Fixing the NBA All-Star Game

The+Los+Angeles+Clippers%27+Blake+Griffin+flies+through+the+air+on+his+way+to+winning+the+NBA+Dunk+Contest+as+part+of+All-Star+game+festivities+at+the+Staples+Center+in+Los+Angeles%2C+California%2C+on+Saturday%2C+February+19%2C+2011.+%28Wally+Skalij%2FLos+Angeles+Times%2FMCT%29

The Los Angeles Clippers' Blake Griffin flies through the air on his way to winning the NBA Dunk Contest as part of All-Star game festivities at the Staples Center in Los Angeles, California, on Saturday, February 19, 2011. (Wally Skalij/Los Angeles Times/MCT)

Adam Reckamp

This All-Star Weekend was one of the best in recent memory. Zach Lavine’s dunking excellence; the best three point competition of all time and an entertaining shooting stars competition made this all-star weekend an event worth watching. The NBA All Star Game should work. The NBA is the most star centric league in professional sports, with its top players having immense influence on the court and in the media. All of these superstar players competing and entertaining on the same court should be a spectacle not to be missed right? Wrong.

The All Star Weekend still has a long way to go before it becomes the must watch television event it should be. I’m not even going to attempt to fix the actual All-Star Game, which to me was never competitive and will never be. The events taking place on Saturday are the real showcase, and with a little tweaking, can be spectacular.

Let’s start with the Dunk Contest, by far the best and most popular

The Los Angeles Clippers' Blake Griffin flies through the air on his way to winning the NBA Dunk Contest as part of All-Star game festivities at the Staples Center in Los Angeles, California, on Saturday, February 19, 2011. (Wally Skalij/Los Angeles Times/MCT)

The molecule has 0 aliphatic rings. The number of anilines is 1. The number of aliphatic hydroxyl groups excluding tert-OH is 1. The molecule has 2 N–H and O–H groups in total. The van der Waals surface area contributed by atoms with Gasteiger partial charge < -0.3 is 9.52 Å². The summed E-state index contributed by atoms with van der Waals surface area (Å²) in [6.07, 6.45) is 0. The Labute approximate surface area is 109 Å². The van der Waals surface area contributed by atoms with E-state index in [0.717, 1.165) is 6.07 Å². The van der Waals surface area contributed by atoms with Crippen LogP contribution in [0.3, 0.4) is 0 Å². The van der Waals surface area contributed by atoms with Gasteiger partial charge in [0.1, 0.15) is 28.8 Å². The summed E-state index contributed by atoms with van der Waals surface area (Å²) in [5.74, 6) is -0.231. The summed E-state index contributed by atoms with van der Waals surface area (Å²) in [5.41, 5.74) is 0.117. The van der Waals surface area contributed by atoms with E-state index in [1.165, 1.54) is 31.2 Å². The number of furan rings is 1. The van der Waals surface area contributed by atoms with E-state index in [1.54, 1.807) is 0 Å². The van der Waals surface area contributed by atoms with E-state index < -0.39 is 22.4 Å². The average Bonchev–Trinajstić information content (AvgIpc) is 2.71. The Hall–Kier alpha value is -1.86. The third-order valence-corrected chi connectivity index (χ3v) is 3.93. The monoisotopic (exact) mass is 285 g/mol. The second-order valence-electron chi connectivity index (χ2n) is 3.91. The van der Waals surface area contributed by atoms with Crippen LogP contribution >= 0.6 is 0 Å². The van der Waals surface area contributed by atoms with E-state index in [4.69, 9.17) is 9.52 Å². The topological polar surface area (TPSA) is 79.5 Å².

The Los Angeles Clippers’ Blake Griffin flies through the air on his way to winning the NBA Dunk Contest as part of All-Star game festivities at the Staples Center in Los Angeles, California, on Saturday, February 19, 2011. (Wally Skalij/Los Angeles Times/MCT)

competition. First, they need to increase the cash prize for these things. Zach Lavine was great, but come on he’s a rookie having an average at best for the lowly Minnesota Timberwolves. The Dunk Contest could be incredible if the best dunkers participated, but instead we are stuck watching bums like Mason Plumlee complete slams I’ve seen high schoolers throw down. Lavine should be joined by NBA superstar dunkers such as Russell Westbrook and LeBron James. The only problem is these players have no motivation to compete in the contest. They worry about losing and hurting their image, and see a very small benefit to actually competing. The answer here is to reward the winner with actual legitimate prize money, because let’s face it, money talks.

After getting better players to participate, the format of the contest needs to be optimized. The current 6-10 scoring method should be thrown out entirely, and replaced with a more holistic approach. Instead of eliminating dunkers in rounds, every athlete should get three dunks, with three attempts for each dunk. Then at the end, the five judges should vote for the best overall dunker. This would allow athletes to complete more difficult dunks, and would reduce the time and redundancy of the event.

Skipping over the three point competition which has reached its pinnacle, the NBA should add a 2v2 backcourt tournament to the competitions. This event could finally settle the feuds of the summer between opposing backcourts over which duo is the best. I mean who wouldn’t want to see the Splash Brothers up against Bradley Beal and John Wall in a 2v2 game to 11? This tournament would replace the worthless rookie sophomore game, and replace it with something people would actually want to see, bringing in more ad money which could be used to pay better players to participate in the events.

These changes are small, and could be implemented in the next year, as the All-Star festivities change format almost every year. For some reason the NBA never gets it right. But with new progressive commissioner Adam Silver at the helm, the NBA can finally get it right and make their All-Star Weekend the only one worth tuning into in professional sports.

https://www.youtube.com/watch?v=KZaGBDmhoU4